Emergency Desk Volunteer at Seattle's Union Gospel Mission:
As a student in SPH 491: Public Health Capstone, I am required to participate in service learning. I have chosen to volunteer at Seattle Union Gospel Mission (UGM), which is a men's shelter in Pioneer Square. Below is a reflection on how my experience at UGM has impacted my public health education.
Since I begun working at Union Gospel Mission (UGM) I have seen a lot of overlap between what I have spent the past few years learning about in the classroom play out in a real world example. In my public health courses we always seem to touch on the same core themes including social determinates of health, health disparities, risk factors for certain populations, etc. I feel like working at UGM I have seen many of these somewhat theoretical ideas play out in real life situations. When I talk to and interact with the guests at UGM occasionally they will tell me stories from their life. I have heard accounts of years in prison, of time spent in gangs, of battles with addiction, of surviving on the streets, of mental health crises, and of reoccurring health problems. In these conversations I find myself making connections to things I have learned about in class, specifically drawing parallels between risk factors and health outcomes. I believe that hearing many of their stories has made me more sensitive to and aware of the human side of public health. In class sometimes I feel like we are so focused on the macro, on the population wide approaches and indications, that I forget about who makes up the population: individuals. In class we often make statements comparing and contrasting populations, analyzing their risk factors, and making judgments and predictions about their health outcomes. However until I started working at UGM everything I have learned so far had felt somewhat abstract and disconnected.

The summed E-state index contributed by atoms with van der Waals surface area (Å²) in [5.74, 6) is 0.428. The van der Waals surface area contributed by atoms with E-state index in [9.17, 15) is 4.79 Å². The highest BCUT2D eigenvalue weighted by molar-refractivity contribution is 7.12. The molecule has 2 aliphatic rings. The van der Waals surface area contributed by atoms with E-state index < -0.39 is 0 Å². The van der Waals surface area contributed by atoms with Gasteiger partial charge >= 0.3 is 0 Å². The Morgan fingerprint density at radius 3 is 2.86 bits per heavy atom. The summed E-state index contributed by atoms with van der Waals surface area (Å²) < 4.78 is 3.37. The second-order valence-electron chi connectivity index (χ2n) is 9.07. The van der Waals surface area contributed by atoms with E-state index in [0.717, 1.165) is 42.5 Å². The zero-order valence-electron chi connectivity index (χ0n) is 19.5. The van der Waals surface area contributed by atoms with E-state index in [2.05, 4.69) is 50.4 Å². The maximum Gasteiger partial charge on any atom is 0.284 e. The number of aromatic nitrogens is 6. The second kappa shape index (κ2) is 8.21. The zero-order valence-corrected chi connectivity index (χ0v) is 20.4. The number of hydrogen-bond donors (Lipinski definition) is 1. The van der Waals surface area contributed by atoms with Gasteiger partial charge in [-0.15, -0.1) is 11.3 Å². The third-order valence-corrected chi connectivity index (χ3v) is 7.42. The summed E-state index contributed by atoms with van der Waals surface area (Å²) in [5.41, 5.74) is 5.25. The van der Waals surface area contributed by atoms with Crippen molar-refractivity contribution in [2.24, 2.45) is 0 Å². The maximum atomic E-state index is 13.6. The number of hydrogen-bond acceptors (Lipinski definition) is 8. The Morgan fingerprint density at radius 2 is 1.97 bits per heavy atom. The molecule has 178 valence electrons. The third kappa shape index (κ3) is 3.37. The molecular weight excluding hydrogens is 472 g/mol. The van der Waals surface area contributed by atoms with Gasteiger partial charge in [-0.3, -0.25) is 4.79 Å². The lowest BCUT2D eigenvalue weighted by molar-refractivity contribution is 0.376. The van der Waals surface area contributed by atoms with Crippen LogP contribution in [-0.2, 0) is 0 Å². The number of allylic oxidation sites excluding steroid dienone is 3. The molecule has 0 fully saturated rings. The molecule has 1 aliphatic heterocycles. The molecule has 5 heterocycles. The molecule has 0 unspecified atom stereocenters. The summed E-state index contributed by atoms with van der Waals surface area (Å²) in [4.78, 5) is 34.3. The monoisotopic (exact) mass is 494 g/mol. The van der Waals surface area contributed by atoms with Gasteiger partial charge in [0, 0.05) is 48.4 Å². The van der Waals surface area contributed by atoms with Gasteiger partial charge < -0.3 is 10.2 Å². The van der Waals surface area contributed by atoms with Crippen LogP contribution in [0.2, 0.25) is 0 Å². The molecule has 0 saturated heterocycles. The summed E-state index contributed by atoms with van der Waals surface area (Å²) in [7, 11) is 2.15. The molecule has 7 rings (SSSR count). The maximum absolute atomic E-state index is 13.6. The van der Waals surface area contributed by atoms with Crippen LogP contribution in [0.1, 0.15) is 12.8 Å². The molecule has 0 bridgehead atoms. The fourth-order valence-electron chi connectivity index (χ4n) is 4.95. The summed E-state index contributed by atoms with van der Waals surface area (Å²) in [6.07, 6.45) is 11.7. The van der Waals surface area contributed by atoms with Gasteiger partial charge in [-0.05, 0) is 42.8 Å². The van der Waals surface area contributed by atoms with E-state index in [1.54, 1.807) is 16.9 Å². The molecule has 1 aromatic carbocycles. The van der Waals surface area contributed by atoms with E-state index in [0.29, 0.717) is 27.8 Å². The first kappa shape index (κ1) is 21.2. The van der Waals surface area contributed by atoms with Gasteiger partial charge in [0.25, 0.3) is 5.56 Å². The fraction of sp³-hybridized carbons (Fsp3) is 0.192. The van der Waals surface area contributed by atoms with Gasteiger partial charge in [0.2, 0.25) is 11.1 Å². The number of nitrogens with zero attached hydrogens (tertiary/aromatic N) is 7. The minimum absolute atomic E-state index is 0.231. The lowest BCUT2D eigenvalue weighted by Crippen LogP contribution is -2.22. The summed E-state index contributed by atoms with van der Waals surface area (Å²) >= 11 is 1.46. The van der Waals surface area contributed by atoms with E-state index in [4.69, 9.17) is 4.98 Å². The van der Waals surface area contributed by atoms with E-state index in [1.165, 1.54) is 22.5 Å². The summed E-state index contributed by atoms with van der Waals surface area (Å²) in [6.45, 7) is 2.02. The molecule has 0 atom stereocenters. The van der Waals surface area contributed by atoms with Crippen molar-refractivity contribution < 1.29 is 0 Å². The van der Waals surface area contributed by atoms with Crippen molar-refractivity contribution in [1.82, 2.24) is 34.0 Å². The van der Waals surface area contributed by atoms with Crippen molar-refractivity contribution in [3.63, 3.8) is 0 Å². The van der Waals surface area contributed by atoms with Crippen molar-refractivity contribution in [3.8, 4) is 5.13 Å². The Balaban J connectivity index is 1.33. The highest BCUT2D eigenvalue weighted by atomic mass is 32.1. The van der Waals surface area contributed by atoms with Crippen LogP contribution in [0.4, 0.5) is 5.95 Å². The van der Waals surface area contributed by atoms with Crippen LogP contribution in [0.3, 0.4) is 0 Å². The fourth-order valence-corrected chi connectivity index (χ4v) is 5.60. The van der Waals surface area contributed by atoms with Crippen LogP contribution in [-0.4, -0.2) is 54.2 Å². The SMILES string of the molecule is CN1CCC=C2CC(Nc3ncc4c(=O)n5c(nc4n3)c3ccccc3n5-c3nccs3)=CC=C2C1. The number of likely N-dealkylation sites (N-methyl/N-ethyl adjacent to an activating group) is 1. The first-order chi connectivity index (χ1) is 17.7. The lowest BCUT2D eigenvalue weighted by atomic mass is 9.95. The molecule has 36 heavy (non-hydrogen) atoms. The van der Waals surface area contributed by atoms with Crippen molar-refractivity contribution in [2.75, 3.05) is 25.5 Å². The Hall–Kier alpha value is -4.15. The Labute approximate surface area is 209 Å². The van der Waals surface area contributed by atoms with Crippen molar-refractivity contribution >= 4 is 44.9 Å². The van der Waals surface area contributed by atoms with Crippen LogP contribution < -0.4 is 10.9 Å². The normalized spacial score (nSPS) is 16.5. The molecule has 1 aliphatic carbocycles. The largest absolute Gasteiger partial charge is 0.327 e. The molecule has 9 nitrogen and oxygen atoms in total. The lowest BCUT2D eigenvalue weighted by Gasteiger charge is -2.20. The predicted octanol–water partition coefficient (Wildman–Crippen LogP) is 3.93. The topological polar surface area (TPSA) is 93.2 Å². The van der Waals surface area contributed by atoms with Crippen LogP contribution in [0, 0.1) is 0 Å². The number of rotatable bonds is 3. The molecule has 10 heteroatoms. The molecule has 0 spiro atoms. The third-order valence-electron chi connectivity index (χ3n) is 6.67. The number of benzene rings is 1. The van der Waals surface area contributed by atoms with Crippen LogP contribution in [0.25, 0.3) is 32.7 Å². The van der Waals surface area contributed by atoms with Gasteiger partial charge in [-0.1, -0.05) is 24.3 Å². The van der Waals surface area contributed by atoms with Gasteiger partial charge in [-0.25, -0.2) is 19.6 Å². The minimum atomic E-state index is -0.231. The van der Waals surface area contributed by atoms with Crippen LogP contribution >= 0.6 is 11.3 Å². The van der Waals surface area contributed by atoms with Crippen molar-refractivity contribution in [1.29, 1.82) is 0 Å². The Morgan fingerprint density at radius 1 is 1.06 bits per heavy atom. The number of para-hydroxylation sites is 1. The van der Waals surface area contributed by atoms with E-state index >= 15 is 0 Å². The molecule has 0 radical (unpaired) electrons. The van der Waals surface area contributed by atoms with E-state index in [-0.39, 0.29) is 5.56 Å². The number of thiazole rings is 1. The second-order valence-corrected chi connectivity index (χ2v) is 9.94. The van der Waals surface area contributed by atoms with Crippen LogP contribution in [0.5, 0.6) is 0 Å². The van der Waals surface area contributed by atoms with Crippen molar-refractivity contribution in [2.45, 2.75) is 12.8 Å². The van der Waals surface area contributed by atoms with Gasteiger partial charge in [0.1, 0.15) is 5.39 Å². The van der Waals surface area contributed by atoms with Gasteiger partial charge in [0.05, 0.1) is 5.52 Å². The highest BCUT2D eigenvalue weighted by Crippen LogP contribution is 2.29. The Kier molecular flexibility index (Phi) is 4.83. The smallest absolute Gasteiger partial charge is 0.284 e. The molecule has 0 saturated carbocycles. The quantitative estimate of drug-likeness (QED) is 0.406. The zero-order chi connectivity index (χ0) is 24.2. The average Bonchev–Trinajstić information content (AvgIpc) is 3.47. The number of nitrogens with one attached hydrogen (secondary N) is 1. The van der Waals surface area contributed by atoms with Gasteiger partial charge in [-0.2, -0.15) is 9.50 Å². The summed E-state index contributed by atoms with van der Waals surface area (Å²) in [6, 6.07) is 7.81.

I have found working at UGM to be both challenging, as well as an incredible growth experience. As a public health major, when I first signed up to volunteer at UGM I had in my mind that I would be approaching the public health issues facing the homeless population from an upstream perspective. I went in thinking about root causes of homelessness, such as poverty and structural barriers, of racism and lack of opportunity. However once I started working there I realized that the job we do as service learners is primarily a downstream approach to providing services to the homeless population in Seattle. Often while working at UGM I feel like we provide a Band-Aid solution when handing out clothes, providing meals, and giving shelter to those in need. Although I wholeheartedly believe this type of solution is necessary and meaningful, it also leaves me wondering what else could be done to remedy the problem for people before they ended up needing services from UGM. Although as service learners this quarter we worked solely at the Welcome Center, I am interested in learning more, and perhaps becoming involved in the addiction recovery program, which seems to me like a solution that addresses issues at a slightly more upstream level. In our orientation to UGM our supervisor informed us that during our first quarter we would be working at the Welcome Center, but during our second quarter we would have the opportunity to work on a variety different projects for the organization instead. I am looking forward to seeing what opportunities will be available and how I can continue to turn what I have learned in my public health classes into practical applications.